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Author's profile photo Colleen Hebbert

Leave the place better than you found it

They are the ones who put their hand up to attack the “too hard” pile. Those pesky system issues or process problems that everyone else attempts to solve and find there are too many hurdles or such a mess they have nowhere to start. They dissipate the negativity in the room and remove the barriers so we can move forward. They rally the troops and convince the cynics of the need for change.

They are the true guru/gods/awesome people who are the go to people for everything. They may not have the answer but always have enough words of wisdom to repoint us in the right direction or provide encouragement and validation of the pathway we have chosen (even when it’s not the most popular or easiest choice).

They are the teachers. They freely impart knowledge and provide tips to build a better solution. They clarify and remove confusion. They are our mentors. They want you to succeed in your endeavours.

They are not infallible. They own their mistakes and lead in the rectification and solution. They have the strength to admit when they are wrong. They have the confidence (and lack of ego) to raise the voice of a lesser known person in the room who has the better idea and solution.

They work hard. They are passionate and committed to their work. They take pride in what they do. They fix the root cause. They find the risks and fix before they become problems. They do not design, build or deliver just to “get things over the line”. They consider those who replace them. They will never say “Not my job”.

They eventually leave.

We no longer have those people on the receiving end of our emails, messengers and chats. We no longer walk down the hallways at work to pick their brains. We all must continue working to the best of our abilities. We discover our own strength and ability to step up and fill the void.

Marilyn Pratt is one of those people. Read her farewell (or see you later) and the comments to see her (virtual) team’s appreciation. Her legacy to our global community is whatwouldmarilyndo or WWMD for short.

As I have followed other SCNers post words of appreciation to Marilyn’s blog I thought about our approaches in the workplace. What sort of reputation can we build, even when it’s a short period of time? What state do we leave designs, documentation and systems in when we leave? Would we be remembered fondly by our colleagues after the cake has been eaten and the card has been read?

I would be arrogant to think or expect that I leave each workplace and am remembered forever. But I’ll still try though (my personality flaw is to be liked). And with a motto of WWMD, I am continually driven to work as smart and as hard as I can so I leave each workplace and its systems in a better place than I arrived (or at least no worse).

I’m forever grateful to people like Marilyn – we are yet to meet but I feel like she is a colleague I bid farewell.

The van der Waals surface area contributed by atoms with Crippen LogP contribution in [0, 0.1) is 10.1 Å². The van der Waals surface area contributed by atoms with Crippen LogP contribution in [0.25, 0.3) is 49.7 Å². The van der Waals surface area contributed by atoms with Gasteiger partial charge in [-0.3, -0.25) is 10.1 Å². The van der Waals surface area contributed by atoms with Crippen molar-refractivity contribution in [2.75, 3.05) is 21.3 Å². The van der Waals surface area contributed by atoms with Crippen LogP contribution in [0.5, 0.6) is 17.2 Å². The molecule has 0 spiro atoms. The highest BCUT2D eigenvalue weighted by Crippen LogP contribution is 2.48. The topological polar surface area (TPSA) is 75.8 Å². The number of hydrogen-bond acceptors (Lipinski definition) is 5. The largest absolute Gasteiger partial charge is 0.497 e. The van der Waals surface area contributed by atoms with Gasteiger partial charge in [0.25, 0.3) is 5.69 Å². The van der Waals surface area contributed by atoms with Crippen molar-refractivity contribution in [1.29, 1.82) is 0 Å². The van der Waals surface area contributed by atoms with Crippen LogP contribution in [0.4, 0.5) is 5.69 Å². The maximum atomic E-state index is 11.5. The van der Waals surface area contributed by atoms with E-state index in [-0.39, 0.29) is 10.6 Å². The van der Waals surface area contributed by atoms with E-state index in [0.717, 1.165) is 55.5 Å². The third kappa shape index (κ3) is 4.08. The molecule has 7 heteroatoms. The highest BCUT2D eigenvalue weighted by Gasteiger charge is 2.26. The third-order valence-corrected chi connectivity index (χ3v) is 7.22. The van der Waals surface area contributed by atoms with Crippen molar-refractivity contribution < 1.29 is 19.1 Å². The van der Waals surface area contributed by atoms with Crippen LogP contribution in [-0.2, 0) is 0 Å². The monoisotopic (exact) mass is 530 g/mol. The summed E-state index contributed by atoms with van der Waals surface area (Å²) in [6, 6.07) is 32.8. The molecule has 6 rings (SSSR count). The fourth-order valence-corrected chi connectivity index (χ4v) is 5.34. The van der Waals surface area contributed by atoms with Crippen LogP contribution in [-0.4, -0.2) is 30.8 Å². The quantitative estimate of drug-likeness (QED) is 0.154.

Do you have someone in your workplace who you find irreplaceable? How have they helped you in your career growth? Do you consider those who must take continue the work you have done?



P.S. – please post on Marilyn’s blog if you want to send her your appreciation 🙂

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      Author's profile photo Steffi Warnecke
      Steffi Warnecke

      Great blog again, Colleen!

      Everybody wants to be remembered positively, I think. Wants to leave something good behind (not just professionally, but also in the private life).

      I've had such a mentor. He was my first boss, when I started in this IT industry as an intern. During the next almost 10 years that I was a part of his team, I learned so very much, especially about how to communicate with people and about myself. I grew in knowledge and confidence and that was only possible, because of his trust, his guidance and his patience, because he had my back and delegated responsibilities to me. And he wasn't above to ask for help from me in return, so it because a real exchange over the years.

      I was really lucky to start my work life under his wings. His mentorship formed me into the person I am today and I'm absolutly grateful for it. And I might not be part of his team anymore, but we still have contact and I really, REALLY look forward to visit my old team next month, where we will spent some time with IDM and a lot of time reminiscing. 😀

      And yes, I try do work with the thought in mind, that somebody has to understand, what something is for and why it is the way it is (for example my colleague, who is my reduncancy ^^). That's why I'm trying to build up a nice, big, explainy documentation for the systems I'm responsible for. At the moment I concentrate on my IDM and am pretty happy with the way the docu is growing and how I am able to streamline the system more and more, so that's easier for me to administrate and for him to support, when I'm away on vacation (or something).



      Author's profile photo Marilyn Pratt
      Marilyn Pratt

      Speechless for once. Yes. Gratitude is an attitude as much as that sounds like a cliché. If you view what you do as privileged work it simply is. Thank you for reminding us all. I'm sure I would be pleased to work alongside you. I'm sure you demand the same high standards of yourself that you expect from others. See you soon!